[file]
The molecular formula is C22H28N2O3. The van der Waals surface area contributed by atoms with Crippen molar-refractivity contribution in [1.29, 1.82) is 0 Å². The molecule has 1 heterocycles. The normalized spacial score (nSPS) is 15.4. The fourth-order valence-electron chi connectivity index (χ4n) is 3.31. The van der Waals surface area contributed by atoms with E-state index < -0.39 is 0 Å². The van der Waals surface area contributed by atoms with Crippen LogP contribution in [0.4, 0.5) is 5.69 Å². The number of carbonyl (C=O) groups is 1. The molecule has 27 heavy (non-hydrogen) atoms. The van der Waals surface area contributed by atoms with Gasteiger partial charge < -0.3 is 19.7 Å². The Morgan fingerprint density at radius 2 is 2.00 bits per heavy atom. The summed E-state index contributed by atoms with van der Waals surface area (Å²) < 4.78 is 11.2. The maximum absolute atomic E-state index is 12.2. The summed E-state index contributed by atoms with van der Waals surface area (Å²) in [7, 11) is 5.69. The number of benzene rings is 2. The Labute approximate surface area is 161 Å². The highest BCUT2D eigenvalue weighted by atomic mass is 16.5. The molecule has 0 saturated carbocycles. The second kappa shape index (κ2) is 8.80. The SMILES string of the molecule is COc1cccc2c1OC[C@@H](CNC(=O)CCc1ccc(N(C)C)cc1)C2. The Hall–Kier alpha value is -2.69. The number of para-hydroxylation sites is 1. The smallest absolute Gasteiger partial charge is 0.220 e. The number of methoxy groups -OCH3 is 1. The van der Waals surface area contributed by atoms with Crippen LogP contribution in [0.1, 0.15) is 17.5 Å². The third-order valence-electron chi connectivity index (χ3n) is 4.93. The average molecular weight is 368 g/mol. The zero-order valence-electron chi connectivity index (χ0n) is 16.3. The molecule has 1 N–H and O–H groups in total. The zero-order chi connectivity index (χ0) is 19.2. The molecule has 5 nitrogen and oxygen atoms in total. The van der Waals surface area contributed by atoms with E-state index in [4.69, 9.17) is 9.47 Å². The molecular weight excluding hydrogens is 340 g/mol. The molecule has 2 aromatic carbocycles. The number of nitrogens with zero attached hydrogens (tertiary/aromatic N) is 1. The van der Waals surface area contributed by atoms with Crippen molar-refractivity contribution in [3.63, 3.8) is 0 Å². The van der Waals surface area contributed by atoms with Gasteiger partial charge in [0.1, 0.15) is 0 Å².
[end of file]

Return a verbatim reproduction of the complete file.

The molecular formula is C22H28N2O3. The van der Waals surface area contributed by atoms with Crippen molar-refractivity contribution in [1.29, 1.82) is 0 Å². The molecule has 1 heterocycles. The normalized spacial score (nSPS) is 15.4. The fourth-order valence-electron chi connectivity index (χ4n) is 3.31. The van der Waals surface area contributed by atoms with E-state index < -0.39 is 0 Å². The van der Waals surface area contributed by atoms with Crippen LogP contribution in [0.4, 0.5) is 5.69 Å². The number of carbonyl (C=O) groups is 1. The molecule has 27 heavy (non-hydrogen) atoms. The van der Waals surface area contributed by atoms with Gasteiger partial charge < -0.3 is 19.7 Å². The Morgan fingerprint density at radius 2 is 2.00 bits per heavy atom. The summed E-state index contributed by atoms with van der Waals surface area (Å²) < 4.78 is 11.2. The maximum absolute atomic E-state index is 12.2. The summed E-state index contributed by atoms with van der Waals surface area (Å²) in [7, 11) is 5.69. The number of benzene rings is 2. The Labute approximate surface area is 161 Å². The highest BCUT2D eigenvalue weighted by atomic mass is 16.5. The molecule has 0 saturated carbocycles. The second kappa shape index (κ2) is 8.80. The SMILES string of the molecule is COc1cccc2c1OC[C@@H](CNC(=O)CCc1ccc(N(C)C)cc1)C2. The Hall–Kier alpha value is -2.69. The number of para-hydroxylation sites is 1. The smallest absolute Gasteiger partial charge is 0.220 e. The number of methoxy groups -OCH3 is 1. The van der Waals surface area contributed by atoms with Crippen LogP contribution in [0.1, 0.15) is 17.5 Å². The third-order valence-electron chi connectivity index (χ3n) is 4.93. The average molecular weight is 368 g/mol. The zero-order valence-electron chi connectivity index (χ0n) is 16.3. The molecule has 1 N–H and O–H groups in total. The zero-order chi connectivity index (χ0) is 19.2. The molecule has 5 nitrogen and oxygen atoms in total. The van der Waals surface area contributed by atoms with E-state index in [4.69, 9.17) is 9.47 Å². The molecular weight excluding hydrogens is 340 g/mol. The molecule has 2 aromatic carbocycles. The number of nitrogens with zero attached hydrogens (tertiary/aromatic N) is 1. The van der Waals surface area contributed by atoms with Crippen molar-refractivity contribution in [3.63, 3.8) is 0 Å². The van der Waals surface area contributed by atoms with Gasteiger partial charge in [0.1, 0.15) is 0 Å².